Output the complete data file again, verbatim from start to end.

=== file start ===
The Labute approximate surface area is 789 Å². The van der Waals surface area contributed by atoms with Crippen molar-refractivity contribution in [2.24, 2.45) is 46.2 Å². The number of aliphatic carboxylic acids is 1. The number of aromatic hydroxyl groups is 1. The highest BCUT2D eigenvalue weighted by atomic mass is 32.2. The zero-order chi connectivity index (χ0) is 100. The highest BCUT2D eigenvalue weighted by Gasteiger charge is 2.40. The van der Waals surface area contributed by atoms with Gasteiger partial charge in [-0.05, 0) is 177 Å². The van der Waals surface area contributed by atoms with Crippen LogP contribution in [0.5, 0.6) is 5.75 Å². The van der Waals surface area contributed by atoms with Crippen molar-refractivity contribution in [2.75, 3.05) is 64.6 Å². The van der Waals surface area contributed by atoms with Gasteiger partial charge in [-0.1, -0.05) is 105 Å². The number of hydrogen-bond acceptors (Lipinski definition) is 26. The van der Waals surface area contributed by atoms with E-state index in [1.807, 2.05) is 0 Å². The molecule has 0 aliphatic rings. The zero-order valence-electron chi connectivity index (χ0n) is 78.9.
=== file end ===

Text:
The Labute approximate surface area is 789 Å². The van der Waals surface area contributed by atoms with Crippen molar-refractivity contribution in [2.24, 2.45) is 46.2 Å². The number of aliphatic carboxylic acids is 1. The number of aromatic hydroxyl groups is 1. The highest BCUT2D eigenvalue weighted by atomic mass is 32.2. The zero-order chi connectivity index (χ0) is 100. The highest BCUT2D eigenvalue weighted by Gasteiger charge is 2.40. The van der Waals surface area contributed by atoms with Gasteiger partial charge in [-0.05, 0) is 177 Å². The van der Waals surface area contributed by atoms with Crippen LogP contribution in [0.5, 0.6) is 5.75 Å². The van der Waals surface area contributed by atoms with Crippen molar-refractivity contribution in [2.75, 3.05) is 64.6 Å². The van der Waals surface area contributed by atoms with Gasteiger partial charge in [-0.1, -0.05) is 105 Å². The number of hydrogen-bond acceptors (Lipinski definition) is 26. The van der Waals surface area contributed by atoms with E-state index in [1.807, 2.05) is 0 Å². The molecule has 0 aliphatic rings. The zero-order valence-electron chi connectivity index (χ0n) is 78.9.